We are introduced to the protagonist of Staying Vertical as he wanders. He at first seems somewhat sinister as he roams the hills or drives around and tells random strangers that he wants to put them in the movies, but Leo (Damien Bonnard) is actually in many ways simply an aimless idiot. He falls into experiences and gets caught up in unexpected situations through a shrugging sort of acceptance, rather than because he has some sort of motivation to do one thing or another or actual agenda.
He ends up doing things like fathering a baby – director Alain Guiraudie includes a sequence in which we see a birth in full frontal detail – or sleeping with a man more because he doesn’t know what else to do in each scenario. He can’t say no, can he? Leo is a modern clueless male with almost zero concept of planning ahead, choosing instead to live in the moment. With somewhat disastrous consequences.
In the aforementioned introduction to Leo in which he wanders, he is hiking around the hills in France and meets a shepherd, Marie (India Hair). He tells her of his desire to see a wolf – perhaps the only true proactive thought that he possesses – something that she, due to her profession, is less than impressed by. The metaphorical parallels are clear: Leo is a follower and not a leader; a sheep and not a shepherd or a wolf. But Guiraudie doesn’t actually do a great deal with that idea, beyond mining it for a great deal of absurdist but dry humour, and a meandering plot that holds one’s attention just because you wonder what on earth might happen next.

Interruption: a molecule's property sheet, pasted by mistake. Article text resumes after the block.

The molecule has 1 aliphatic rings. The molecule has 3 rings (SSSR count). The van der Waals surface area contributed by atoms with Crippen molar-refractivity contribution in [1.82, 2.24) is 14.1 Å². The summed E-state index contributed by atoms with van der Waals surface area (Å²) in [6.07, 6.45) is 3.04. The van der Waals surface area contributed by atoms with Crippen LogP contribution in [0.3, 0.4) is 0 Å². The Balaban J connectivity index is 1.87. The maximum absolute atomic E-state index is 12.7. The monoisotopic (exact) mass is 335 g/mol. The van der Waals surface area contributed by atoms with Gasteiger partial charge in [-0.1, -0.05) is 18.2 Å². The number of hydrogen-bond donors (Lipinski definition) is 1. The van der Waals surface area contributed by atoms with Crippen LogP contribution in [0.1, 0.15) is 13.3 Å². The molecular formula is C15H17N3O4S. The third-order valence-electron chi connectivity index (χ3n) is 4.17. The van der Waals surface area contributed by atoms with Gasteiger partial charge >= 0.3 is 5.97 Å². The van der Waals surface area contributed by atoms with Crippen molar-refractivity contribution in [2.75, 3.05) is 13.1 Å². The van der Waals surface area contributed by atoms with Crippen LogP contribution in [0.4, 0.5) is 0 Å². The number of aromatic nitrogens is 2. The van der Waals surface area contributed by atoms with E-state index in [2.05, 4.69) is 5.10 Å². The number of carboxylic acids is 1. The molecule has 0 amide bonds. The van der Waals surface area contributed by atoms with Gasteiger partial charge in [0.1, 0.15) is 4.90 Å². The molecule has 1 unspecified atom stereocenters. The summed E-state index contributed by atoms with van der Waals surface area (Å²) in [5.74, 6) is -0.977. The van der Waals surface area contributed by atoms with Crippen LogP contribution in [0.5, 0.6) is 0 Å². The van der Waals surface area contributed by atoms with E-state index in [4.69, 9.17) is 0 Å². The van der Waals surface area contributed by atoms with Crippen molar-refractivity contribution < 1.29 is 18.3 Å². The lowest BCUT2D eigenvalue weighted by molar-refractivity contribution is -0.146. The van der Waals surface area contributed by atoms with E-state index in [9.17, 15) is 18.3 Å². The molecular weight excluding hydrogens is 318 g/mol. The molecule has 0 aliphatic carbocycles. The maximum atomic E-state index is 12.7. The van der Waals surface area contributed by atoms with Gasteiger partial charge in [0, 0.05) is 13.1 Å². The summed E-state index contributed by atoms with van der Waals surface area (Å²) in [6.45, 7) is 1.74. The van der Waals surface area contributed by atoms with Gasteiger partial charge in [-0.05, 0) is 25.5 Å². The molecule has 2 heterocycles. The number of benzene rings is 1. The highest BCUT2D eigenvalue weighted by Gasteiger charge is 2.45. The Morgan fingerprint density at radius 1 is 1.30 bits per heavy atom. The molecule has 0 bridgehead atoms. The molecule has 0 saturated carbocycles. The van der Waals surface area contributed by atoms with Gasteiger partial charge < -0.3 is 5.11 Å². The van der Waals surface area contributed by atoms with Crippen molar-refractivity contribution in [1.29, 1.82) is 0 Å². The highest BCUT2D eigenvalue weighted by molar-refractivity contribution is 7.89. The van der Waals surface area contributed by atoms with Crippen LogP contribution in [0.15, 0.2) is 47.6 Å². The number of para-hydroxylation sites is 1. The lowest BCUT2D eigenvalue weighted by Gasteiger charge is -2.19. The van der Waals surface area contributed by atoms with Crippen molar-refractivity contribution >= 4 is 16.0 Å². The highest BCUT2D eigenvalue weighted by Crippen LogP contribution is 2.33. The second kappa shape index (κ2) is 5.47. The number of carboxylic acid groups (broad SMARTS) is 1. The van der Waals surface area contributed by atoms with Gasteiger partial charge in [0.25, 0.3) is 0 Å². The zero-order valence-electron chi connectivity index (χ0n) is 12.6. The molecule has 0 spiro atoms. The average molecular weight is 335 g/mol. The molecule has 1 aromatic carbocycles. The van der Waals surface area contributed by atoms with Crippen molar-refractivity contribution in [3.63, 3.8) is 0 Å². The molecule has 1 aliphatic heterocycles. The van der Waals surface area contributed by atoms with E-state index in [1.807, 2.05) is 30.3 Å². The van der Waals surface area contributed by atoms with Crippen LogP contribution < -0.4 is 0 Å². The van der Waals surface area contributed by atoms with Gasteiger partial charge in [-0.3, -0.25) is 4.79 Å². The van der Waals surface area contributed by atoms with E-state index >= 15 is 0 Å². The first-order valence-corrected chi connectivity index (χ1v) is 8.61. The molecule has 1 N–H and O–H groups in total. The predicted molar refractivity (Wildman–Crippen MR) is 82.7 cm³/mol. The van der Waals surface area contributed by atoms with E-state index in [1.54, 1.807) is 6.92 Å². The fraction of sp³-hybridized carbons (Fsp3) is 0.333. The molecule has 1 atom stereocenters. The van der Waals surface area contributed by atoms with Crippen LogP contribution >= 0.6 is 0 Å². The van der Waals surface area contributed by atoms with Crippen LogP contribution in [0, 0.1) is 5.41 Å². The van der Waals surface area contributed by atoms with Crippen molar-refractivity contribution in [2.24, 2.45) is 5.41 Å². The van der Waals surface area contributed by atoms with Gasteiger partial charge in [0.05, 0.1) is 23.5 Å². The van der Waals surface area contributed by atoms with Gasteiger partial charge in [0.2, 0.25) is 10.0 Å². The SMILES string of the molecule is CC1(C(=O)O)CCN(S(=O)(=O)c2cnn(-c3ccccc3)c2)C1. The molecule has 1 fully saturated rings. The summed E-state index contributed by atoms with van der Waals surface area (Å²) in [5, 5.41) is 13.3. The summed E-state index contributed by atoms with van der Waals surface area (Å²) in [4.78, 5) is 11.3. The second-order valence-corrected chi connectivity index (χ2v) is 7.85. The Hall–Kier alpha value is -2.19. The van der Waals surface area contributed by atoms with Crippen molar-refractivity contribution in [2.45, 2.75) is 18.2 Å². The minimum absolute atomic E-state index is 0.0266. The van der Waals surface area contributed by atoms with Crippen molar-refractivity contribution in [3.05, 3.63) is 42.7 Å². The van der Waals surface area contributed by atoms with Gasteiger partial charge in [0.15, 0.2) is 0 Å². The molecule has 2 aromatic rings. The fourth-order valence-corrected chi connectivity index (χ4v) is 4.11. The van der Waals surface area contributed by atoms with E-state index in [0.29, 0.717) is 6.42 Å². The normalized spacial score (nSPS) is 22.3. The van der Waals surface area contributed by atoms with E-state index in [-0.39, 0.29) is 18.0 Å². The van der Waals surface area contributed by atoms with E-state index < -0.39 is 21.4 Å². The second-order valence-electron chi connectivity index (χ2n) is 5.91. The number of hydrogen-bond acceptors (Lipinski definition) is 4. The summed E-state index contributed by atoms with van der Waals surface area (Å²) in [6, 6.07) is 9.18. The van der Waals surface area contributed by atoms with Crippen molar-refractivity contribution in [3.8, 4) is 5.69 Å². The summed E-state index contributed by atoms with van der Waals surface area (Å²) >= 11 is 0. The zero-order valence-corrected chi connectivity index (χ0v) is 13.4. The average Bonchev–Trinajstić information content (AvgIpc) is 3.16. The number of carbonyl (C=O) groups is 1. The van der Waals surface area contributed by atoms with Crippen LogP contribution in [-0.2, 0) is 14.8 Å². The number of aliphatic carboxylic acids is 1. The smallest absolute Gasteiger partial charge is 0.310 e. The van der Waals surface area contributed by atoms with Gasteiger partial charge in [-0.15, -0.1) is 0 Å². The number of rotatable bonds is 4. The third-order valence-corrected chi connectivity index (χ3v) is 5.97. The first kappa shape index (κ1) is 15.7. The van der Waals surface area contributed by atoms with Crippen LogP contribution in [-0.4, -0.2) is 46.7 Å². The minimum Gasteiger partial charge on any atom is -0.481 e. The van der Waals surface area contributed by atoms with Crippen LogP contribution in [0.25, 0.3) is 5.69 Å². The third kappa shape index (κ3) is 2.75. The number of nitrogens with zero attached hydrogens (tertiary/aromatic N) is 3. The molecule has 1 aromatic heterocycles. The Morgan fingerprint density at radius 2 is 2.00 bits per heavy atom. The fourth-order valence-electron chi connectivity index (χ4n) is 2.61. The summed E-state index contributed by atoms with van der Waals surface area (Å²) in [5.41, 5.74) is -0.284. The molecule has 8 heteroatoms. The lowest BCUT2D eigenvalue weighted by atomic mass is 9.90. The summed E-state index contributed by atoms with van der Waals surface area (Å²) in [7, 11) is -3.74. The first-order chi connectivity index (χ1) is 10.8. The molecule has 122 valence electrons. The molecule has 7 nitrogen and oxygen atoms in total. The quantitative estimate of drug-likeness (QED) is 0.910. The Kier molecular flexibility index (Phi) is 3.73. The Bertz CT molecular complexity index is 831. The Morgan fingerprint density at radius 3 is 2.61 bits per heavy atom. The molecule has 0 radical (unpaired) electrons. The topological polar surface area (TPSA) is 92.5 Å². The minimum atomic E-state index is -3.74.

This drawing you in is also thanks to the way in which he shoots and, in particular, edits – with Editor Jean-Christophe Hym – the film too. With a superb grasp of the advantages of being able to play around with the way an audience experiences the passing of time, Guiraudie frequently startles you with a sudden cut that advances the story in time and often keeps you on edge slightly. He also uses this to hilarious effect in a cut to Leo now sporting a beard, the dark beard elongating his amusing hang-dog expression even further.
Staying Vertical touches on some neat ideas, including concepts surrounding male crises – especially how useless they may be when women leave them – but Guiraudie is generally just skimming along the surface rather than diving deep in. There’s still a lot to enjoy though, and much like his 2013 film, Stranger by the Lake, he has a great deal of fun, it seems, in showing you explicit content that you just don’t generally see in films. In Staying Vertical though, its always with a playful glint his eye.